Although determining the age of a lobster can be challenging, these crustaceans live between 40 and 50 years in the wild. Unlike most animals, lobsters tend to continue growing until they die, and their metabolism, strength, and reproductive ability do not decrease with age. Historically, scientists estimated the age of a lobster based on size, but more recent research discovered that most crustaceans, including lobsters, grow one ring each year in certain hidden spots, such as gastric mills and eyestalk. The oldest known lobster in the world based on size was named George.
George the Lobster
George is an American lobster (Atlantic lobster) that was briefly owned by the City Crab and Seafood restaurant in New York City, USA. The lobster was caught in December 2008 in Newfoundland, Canada, and later released into the ocean in January 2009. When caught, George made national headlines for supposedly being the oldest lobster ever caught. George weighed 20 pounds and his age was estimated at 140 years based on his size, which placed his year of birth at 1869. After becoming the restaurant's attraction and mascot for a period of 10 days, George was eventually released back into the wild. Although some scientists claim that lobsters cannot live for more than 100 years, Keith Valenti, the restaurant's manager, insists lobsters of this age are fairly common. However, George was the biggest lobster Valenti had seen in his 12 years in the lobster business.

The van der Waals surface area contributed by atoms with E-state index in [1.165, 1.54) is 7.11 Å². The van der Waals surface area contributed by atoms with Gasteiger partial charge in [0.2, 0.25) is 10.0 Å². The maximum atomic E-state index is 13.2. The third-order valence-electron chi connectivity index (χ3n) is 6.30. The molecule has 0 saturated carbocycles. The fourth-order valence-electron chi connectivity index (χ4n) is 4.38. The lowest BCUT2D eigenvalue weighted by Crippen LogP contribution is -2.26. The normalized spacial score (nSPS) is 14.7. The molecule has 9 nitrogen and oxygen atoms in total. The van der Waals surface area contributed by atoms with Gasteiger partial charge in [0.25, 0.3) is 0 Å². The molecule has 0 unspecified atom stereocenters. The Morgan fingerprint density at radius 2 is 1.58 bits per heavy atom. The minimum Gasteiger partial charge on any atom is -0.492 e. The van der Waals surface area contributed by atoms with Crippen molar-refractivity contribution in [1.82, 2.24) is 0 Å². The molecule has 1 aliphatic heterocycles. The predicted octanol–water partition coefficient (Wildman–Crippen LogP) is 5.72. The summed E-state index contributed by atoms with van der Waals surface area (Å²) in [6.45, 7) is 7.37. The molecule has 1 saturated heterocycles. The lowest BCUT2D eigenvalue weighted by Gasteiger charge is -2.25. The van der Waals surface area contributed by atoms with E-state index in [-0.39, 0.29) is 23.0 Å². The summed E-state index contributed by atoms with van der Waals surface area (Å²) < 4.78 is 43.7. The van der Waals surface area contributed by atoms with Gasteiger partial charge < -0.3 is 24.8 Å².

Capture of George the Lobster
George the lobster was caught in 2008 by fishermen off the coast of Newfoundland, Canada. He was sold to the City Crab and Seafood restaurant located on Park Avenue South, New York, USA, and arrived at the restaurant on New Year’s Eve. According to manager Keith Valenti, the restaurant did not intend to sell the lobster but planned to use him to draw attention to the restaurant. It was at the restaurant that the lobster was named George, a name given to him by a young patron.
Release of George the Lobster
George spent ten days in the tank and under the care of the restaurant. However, two customers noticed the lobster and became concerned. As a result, they contacted People for the Ethical Treatment of Animals (PETA) and informed them of the lobster. The organization lobbied for George’s freedom and eventually convinced the restaurant to return George to the wild. Valenti initially refused the request, but later agreed, suggesting that it was the right thing to do. George was taken to Portsmouth, New Hampshire, where a crustacean expert could help ease his transition back into the ocean. The large lobster was then transferred to Maine, and released into the water near the town of Kennebunkport on January 10, 2009. The point of release was selected because lobster fishing is not allowed in that area.